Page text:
Mr Kruger remarked that the training of 126 cooperatives was a drop in the ocean, because this would not solve SA’s problems. 126 trained cooperatives would help with job creation. The Department needed to communicate with the Department of Small Business Development (DSBD), but it would not because there was no transversal agreement between these two departments.

The Acting DG responded regarding co-operation between the DAFF and the DSBD, and indicated this was where the next jobs were going to come from. There were other government departments that were operating in this space, and they needed to be coordinated.

Mr Maphanga wanted to establish why, besides drought, there was a decrease in the number of hectares to be planted for food production.

The Acting DG said that budget cuts and an increase in operating costs had played a major part. All programmes had now been brought under Outcome 7, to prioritise the work that needed to be done.

Mr Capa remarked that the DAFF did not appear to have plans to continue upskilling its graduates after it had placed them. He asked if the Department had plans in place to manage the “three devils” -- drought, army worm and avian flu.

The Acting DG said there was an extension recovery plan in place to improve the qualifications and skills of the graduated extension officers. The registration of extension was another area the DAFF was involved in, to ensure they remained current and moved with the times in the work they were doing. Some of these graduates had qualifications to do extension work, and now new people with knowledge of the commercial value chain from an economic point of view were needed. Some of these graduates were being deployed to programmes with commercial farmers so that they could run their own operations one day, and not rely on being employed by the government.

The Minister, referring to the “three devils,” responded there did not seem to be an appreciation of what the DAFF had achieved. They had achieved because they had participated in a programme that had developed a drought-resistant maize seed. The army worm had come in February 2017, and they had been able to produce pesticides to fight it. Their scientists had made serious interventions, and biosecurity measures were going to be improved. This would also apply to coordination. SADC had praised SA in fighting these three devils. These were the results of climate change, and they would continue to fight them. Answers were not going to come from the government only, but from the private sector as well. There were issues they needed to tweak, as well as come up with innovative ways of fixing water and sanitation.

The Chairperson remarked that the Comprehensive Producer Support Programme did not seem to be integrated in the financial model that was accompanying it. She also pointed out that the baseline was written in the NDP document, and the APP of the Department was expected to follow the same trend. The Department’s targets must show that the Department was working towards that. She asked the DAFF to comment on its expenditure in terms of finalising its structure, and asked Fisheries why a cleaning of the oceans programme was an absent element, because it was practiced by other countries and would provide jobs to the locals.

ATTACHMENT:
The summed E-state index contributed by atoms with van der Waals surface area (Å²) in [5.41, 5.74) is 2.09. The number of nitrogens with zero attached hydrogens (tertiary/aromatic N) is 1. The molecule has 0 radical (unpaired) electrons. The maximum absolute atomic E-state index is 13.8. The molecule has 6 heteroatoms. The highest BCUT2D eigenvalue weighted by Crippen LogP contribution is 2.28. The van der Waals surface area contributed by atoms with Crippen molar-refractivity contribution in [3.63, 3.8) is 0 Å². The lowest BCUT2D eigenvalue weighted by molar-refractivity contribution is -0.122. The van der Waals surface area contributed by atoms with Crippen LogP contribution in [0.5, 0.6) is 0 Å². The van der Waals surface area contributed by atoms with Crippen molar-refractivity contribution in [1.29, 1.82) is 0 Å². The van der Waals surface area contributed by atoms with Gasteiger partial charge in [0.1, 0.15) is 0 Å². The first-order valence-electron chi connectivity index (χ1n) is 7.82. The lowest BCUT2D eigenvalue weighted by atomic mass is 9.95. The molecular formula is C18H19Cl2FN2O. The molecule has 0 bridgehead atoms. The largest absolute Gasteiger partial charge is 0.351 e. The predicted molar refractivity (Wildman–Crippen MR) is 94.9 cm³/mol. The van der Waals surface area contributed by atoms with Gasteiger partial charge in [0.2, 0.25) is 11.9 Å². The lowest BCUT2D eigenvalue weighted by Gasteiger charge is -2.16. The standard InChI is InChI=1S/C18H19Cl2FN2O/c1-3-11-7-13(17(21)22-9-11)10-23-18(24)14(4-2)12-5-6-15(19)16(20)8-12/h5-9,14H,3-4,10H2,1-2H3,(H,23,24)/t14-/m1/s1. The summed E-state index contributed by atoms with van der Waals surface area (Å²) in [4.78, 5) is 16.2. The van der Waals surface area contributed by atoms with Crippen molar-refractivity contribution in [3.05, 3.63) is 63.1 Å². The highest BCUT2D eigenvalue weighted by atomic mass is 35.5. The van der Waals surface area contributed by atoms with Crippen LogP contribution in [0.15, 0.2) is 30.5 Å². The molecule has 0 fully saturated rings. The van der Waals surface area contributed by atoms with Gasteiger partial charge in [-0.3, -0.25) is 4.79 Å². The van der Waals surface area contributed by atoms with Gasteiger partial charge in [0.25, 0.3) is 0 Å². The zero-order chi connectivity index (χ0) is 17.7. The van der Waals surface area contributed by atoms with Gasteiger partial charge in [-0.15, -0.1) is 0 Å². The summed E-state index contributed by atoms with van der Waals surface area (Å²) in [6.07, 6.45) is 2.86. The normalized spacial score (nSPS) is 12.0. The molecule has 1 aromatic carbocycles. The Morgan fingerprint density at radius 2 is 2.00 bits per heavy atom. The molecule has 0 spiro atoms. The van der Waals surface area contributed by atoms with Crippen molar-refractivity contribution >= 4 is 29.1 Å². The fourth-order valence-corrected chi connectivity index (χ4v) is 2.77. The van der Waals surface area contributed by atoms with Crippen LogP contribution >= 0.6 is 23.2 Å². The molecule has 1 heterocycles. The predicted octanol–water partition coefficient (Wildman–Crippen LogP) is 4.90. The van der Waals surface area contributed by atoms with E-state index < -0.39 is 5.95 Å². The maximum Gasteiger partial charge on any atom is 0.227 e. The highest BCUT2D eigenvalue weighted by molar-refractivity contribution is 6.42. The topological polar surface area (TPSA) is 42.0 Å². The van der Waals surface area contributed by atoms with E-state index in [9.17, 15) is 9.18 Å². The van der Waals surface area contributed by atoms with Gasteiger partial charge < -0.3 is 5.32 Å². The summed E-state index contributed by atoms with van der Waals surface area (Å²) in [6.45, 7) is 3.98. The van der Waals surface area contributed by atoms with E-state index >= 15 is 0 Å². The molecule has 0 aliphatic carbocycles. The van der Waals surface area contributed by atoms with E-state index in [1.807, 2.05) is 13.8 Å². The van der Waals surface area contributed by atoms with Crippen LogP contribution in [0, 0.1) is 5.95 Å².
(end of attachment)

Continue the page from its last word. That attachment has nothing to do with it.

The Acting DG indicated the omission of the Comprehensive Producer Support Programme was a result of the integrated finance. It would be brought into the APPs so that it could find expression in what the Department was doing. The R60m for the Comprehensive Agricultural Support Programme (CASP) would be used to get people from different areas to do the monitoring, because as a Department they could not monitor projects at the national level only, but at the provincial level as well. The people who were going to do the monitoring were already within the structures of the DAFF. They were supernumeraries.

He said the APPs that had been presented accounted only for 40% of what the Department was doing, so they would need to include the other work. All the inputs given during the meeting would be included in the business case of the Department.
On the structure of the Department, he reported that Treasury had set a ceiling on posts which needed to be filled in all departments. DAFF had serious challenges with the compensation of employees, but it had embarked on a process of configuring the Department and had identified areas to save money on.

Ms Ndudane informed the Committee that the cleaning of the oceans was a programme that was in existence already. It was not done by DAFF, but by the Department of Environmental Affairs (DEA). The DAFF only supported DEA, and every October there was a Marine Week. She added that the Fisheries’ APPs accounted only for 10% of the work they did as a branch.

The Chairperson advised that the DDG should document everything she did, because when there was a problem, the work that had been done should be included the document. If there was missing information, the DG and the Minister would be in trouble because the documents were tabled in Parliament.

The meeting was adjourned.